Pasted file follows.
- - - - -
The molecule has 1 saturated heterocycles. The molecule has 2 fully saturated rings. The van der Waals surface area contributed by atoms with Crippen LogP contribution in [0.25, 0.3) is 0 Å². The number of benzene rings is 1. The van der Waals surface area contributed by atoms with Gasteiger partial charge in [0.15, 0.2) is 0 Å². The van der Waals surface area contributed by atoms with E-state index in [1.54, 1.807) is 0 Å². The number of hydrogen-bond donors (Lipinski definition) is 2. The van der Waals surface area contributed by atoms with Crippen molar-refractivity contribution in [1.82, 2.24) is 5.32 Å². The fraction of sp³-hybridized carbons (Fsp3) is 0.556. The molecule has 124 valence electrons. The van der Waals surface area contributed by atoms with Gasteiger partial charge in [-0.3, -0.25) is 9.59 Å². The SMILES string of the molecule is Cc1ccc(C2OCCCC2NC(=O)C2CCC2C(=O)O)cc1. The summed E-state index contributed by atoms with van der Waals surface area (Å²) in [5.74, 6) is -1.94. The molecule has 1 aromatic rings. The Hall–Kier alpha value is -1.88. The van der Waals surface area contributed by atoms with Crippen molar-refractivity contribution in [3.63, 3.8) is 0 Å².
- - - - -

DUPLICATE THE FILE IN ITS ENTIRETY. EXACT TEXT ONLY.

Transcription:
The molecule has 1 saturated heterocycles. The molecule has 2 fully saturated rings. The van der Waals surface area contributed by atoms with Crippen LogP contribution in [0.25, 0.3) is 0 Å². The number of benzene rings is 1. The van der Waals surface area contributed by atoms with Gasteiger partial charge in [0.15, 0.2) is 0 Å². The van der Waals surface area contributed by atoms with E-state index in [1.54, 1.807) is 0 Å². The number of hydrogen-bond donors (Lipinski definition) is 2. The van der Waals surface area contributed by atoms with Crippen molar-refractivity contribution in [1.82, 2.24) is 5.32 Å². The fraction of sp³-hybridized carbons (Fsp3) is 0.556. The molecule has 124 valence electrons. The van der Waals surface area contributed by atoms with Gasteiger partial charge in [-0.3, -0.25) is 9.59 Å². The SMILES string of the molecule is Cc1ccc(C2OCCCC2NC(=O)C2CCC2C(=O)O)cc1. The summed E-state index contributed by atoms with van der Waals surface area (Å²) in [5.74, 6) is -1.94. The molecule has 1 aromatic rings. The Hall–Kier alpha value is -1.88. The van der Waals surface area contributed by atoms with Crippen molar-refractivity contribution in [3.63, 3.8) is 0 Å².